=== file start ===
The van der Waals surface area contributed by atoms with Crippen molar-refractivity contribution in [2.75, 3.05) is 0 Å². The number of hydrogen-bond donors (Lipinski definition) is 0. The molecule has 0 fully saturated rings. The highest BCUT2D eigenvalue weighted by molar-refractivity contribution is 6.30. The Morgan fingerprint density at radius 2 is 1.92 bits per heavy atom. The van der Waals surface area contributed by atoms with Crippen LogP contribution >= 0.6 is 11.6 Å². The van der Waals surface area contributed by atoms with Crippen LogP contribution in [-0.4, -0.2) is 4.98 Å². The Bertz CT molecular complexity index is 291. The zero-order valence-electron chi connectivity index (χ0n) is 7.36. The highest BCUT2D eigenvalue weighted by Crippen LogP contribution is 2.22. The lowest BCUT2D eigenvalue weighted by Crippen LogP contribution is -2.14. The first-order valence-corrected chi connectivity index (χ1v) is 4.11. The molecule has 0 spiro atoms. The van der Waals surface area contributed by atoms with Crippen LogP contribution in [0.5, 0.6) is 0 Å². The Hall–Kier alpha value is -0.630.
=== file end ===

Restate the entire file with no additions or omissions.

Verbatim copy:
The van der Waals surface area contributed by atoms with Crippen molar-refractivity contribution in [2.75, 3.05) is 0 Å². The number of hydrogen-bond donors (Lipinski definition) is 0. The molecule has 0 fully saturated rings. The highest BCUT2D eigenvalue weighted by molar-refractivity contribution is 6.30. The Morgan fingerprint density at radius 2 is 1.92 bits per heavy atom. The van der Waals surface area contributed by atoms with Crippen LogP contribution >= 0.6 is 11.6 Å². The van der Waals surface area contributed by atoms with Crippen LogP contribution in [-0.4, -0.2) is 4.98 Å². The Bertz CT molecular complexity index is 291. The zero-order valence-electron chi connectivity index (χ0n) is 7.36. The highest BCUT2D eigenvalue weighted by Crippen LogP contribution is 2.22. The lowest BCUT2D eigenvalue weighted by Crippen LogP contribution is -2.14. The first-order valence-corrected chi connectivity index (χ1v) is 4.11. The molecule has 0 spiro atoms. The van der Waals surface area contributed by atoms with Crippen LogP contribution in [0.5, 0.6) is 0 Å². The Hall–Kier alpha value is -0.630.